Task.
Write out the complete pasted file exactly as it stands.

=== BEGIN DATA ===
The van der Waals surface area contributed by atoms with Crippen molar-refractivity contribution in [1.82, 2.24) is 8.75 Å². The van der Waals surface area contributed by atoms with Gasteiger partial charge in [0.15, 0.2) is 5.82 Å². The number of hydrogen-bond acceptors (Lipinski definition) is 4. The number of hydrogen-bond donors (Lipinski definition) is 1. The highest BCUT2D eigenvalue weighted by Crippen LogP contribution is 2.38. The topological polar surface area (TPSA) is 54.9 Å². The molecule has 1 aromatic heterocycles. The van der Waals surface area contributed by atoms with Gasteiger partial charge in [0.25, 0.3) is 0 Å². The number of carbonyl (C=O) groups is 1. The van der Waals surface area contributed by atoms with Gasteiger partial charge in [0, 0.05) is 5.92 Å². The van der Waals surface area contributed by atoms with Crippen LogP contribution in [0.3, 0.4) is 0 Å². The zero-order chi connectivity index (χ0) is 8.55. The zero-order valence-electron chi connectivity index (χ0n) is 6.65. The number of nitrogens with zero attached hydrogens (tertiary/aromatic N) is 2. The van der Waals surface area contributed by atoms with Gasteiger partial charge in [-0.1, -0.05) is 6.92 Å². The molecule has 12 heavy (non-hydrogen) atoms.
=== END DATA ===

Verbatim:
The van der Waals surface area contributed by atoms with Crippen molar-refractivity contribution in [1.82, 2.24) is 8.75 Å². The van der Waals surface area contributed by atoms with Gasteiger partial charge in [0.15, 0.2) is 5.82 Å². The number of hydrogen-bond acceptors (Lipinski definition) is 4. The number of hydrogen-bond donors (Lipinski definition) is 1. The highest BCUT2D eigenvalue weighted by Crippen LogP contribution is 2.38. The topological polar surface area (TPSA) is 54.9 Å². The molecule has 1 aromatic heterocycles. The van der Waals surface area contributed by atoms with Gasteiger partial charge in [0.25, 0.3) is 0 Å². The number of carbonyl (C=O) groups is 1. The van der Waals surface area contributed by atoms with Gasteiger partial charge in [0, 0.05) is 5.92 Å². The van der Waals surface area contributed by atoms with Crippen LogP contribution in [0.3, 0.4) is 0 Å². The zero-order chi connectivity index (χ0) is 8.55. The zero-order valence-electron chi connectivity index (χ0n) is 6.65. The number of nitrogens with zero attached hydrogens (tertiary/aromatic N) is 2. The van der Waals surface area contributed by atoms with Gasteiger partial charge in [-0.1, -0.05) is 6.92 Å². The molecule has 12 heavy (non-hydrogen) atoms.